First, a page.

A brief introduction to splines, along with the extension to circular data, is given in Section 2. The main results of this paper are given in Section 3 by considering modelling for single curves with occlusions and multiple intersecting curves. Although simulated examples are used to illustrate, the main real-data examples are given in Section 4. General discussion appears in Section 5.

#### 2. Nonparametric Curve Estimation and Periodic Splines

A smoothing spline is a nonparametric curve estimator that is defined as the solution to a minimization problem. It provides a flexible smooth function for situations in which a simple polynomial or nonlinear regression model is not suitable. For a set of observations consider a regression problem where the observations are assumed to satisfywhere the errors are uncorrelated with zero mean and constant variance, . Then the spline smoothing method uses the data to construct a curve by minimizing the objective functionwhere represents the th derivative of , with being a positive integer, and is a smoothing parameter. For more details of smoothing splines see, for example, Eubank [19], Eubank [6], and Cantoni and Hastie [20]. An alternative definition of the level of smoothing is in terms of an* equivalent degrees of freedom*, Df, which describes the amount of information in the data needed to estimate the residuals. The function* smooth.spline* [21] allows or Df to be specified, but the degrees of freedom have been used in what follows as this gives a more intuitive interpretation.

The above objective function consists of two parts: the first measures the agreement of the function and the data and the second is a roughness penalty reflecting the total curvature—this can also be interpreted in a Bayesian setting as the likelihood and prior. Hence, for given Df, the estimate of is given byIf Df is large then the function is rough but closely fits the data, whereas when Df is small then the function is smooth but may not fit the data well. Here the choice of Df is made automatically using standard leave-one-out cross-validation [22]; that is,where is the fitted spline curve, for given parameter , and with the th data point, , being removed. Then is the fitted curve using the cross-validation estimate of the degrees of freedom.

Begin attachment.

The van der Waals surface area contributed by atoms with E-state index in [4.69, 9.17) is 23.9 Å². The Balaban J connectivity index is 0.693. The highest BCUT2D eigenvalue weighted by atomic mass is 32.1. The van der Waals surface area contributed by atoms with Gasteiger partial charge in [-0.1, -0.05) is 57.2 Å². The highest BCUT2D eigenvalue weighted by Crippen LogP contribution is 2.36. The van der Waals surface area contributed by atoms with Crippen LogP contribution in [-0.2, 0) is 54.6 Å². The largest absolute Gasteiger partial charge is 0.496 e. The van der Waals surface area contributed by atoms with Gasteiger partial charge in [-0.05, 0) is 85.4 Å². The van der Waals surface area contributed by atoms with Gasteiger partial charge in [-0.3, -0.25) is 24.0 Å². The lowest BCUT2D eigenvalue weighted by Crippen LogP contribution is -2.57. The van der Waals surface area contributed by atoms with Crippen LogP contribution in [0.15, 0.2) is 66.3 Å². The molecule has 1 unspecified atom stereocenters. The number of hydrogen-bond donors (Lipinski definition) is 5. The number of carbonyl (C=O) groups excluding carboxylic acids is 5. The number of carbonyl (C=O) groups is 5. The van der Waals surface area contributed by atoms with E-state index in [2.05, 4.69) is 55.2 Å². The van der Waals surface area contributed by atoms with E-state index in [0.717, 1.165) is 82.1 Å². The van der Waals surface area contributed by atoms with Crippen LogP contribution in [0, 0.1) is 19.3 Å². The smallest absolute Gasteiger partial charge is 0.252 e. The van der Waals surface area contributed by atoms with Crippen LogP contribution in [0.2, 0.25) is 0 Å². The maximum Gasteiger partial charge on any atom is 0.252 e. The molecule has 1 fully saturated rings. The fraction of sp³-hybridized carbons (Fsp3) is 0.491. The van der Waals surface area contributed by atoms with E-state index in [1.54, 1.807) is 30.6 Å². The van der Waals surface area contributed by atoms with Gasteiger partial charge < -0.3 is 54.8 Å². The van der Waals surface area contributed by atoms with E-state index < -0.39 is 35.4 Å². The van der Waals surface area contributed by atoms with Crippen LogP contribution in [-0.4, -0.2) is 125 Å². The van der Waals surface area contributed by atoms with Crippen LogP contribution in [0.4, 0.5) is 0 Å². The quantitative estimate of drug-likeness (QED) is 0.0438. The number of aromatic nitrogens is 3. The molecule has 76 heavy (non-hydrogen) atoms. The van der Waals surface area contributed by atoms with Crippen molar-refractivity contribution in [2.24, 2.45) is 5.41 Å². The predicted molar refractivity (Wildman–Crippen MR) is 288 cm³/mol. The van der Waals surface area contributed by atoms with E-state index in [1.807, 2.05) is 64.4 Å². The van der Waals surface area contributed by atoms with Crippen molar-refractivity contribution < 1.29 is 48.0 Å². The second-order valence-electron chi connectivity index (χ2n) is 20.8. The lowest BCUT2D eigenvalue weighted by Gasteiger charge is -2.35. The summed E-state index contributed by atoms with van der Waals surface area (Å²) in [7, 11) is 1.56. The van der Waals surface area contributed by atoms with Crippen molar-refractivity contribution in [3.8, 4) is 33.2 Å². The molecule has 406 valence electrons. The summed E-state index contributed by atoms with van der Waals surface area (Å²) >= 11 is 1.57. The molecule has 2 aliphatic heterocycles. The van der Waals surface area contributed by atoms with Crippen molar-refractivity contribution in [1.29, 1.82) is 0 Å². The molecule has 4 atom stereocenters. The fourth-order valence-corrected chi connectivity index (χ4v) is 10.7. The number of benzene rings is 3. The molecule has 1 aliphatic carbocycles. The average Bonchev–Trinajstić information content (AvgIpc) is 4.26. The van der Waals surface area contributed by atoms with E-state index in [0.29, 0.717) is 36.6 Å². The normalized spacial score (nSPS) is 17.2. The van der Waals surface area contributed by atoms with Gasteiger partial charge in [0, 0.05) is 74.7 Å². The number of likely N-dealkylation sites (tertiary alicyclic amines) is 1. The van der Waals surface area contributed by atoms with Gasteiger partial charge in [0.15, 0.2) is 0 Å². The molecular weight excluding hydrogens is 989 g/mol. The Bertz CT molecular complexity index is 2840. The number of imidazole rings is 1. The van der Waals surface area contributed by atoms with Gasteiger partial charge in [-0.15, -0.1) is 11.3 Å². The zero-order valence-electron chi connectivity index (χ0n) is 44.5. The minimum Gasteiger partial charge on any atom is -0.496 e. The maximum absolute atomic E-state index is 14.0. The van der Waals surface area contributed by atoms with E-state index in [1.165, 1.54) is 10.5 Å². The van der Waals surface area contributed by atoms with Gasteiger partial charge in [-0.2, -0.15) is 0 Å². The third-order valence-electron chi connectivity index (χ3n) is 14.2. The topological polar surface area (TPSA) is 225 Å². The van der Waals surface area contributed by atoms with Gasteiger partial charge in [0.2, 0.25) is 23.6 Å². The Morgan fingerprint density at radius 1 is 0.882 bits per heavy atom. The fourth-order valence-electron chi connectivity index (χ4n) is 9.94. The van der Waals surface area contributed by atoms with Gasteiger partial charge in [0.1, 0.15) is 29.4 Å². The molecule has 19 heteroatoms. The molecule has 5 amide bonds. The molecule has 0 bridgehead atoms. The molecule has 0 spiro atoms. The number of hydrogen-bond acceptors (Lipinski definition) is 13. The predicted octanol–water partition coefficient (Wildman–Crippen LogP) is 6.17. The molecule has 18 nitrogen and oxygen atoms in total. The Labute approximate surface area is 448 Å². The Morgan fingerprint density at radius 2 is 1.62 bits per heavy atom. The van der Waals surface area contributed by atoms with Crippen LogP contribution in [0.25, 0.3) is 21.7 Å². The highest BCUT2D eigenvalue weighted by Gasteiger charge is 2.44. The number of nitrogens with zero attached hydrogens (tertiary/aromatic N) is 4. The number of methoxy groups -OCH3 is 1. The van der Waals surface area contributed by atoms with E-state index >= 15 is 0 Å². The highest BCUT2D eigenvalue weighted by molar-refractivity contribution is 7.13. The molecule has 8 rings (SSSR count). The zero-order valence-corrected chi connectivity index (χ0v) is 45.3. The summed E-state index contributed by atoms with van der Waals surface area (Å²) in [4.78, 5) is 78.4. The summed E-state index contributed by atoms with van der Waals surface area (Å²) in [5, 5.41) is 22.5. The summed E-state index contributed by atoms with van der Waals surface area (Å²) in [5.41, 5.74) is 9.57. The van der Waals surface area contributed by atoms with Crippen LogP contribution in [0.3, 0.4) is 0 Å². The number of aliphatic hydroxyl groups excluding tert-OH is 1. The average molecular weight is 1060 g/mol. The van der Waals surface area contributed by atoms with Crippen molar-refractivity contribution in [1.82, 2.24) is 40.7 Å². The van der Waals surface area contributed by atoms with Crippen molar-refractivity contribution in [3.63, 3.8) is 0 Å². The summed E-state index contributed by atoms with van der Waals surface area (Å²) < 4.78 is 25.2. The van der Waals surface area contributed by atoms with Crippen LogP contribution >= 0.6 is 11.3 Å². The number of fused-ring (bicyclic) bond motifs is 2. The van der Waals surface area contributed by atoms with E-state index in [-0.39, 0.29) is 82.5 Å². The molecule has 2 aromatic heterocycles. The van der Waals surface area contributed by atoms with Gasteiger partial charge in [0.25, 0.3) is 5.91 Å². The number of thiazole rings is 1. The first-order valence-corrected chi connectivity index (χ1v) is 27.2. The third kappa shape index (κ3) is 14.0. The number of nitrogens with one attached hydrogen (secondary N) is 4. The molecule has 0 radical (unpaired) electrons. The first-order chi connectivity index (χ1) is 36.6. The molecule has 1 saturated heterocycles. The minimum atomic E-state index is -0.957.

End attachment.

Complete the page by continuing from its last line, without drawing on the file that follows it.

Figure 1 shows fitted curves using splines with different degrees of freedom, Df. The true curve is a sine function with noise level which corresponds to a signal to noise ratio () of about . In (a) Df is about half the value found using cross-validation which is used in (b), with (c) using double the cross-validation degrees of freedom. The small degrees-of-freedom value gives a smoother fitted curve that ignores many of the points in the data whereas a large value produces a rougher fit which more closely follows the data. The automatic choice was which gives a very good fit to the data reproducing the sin curve well.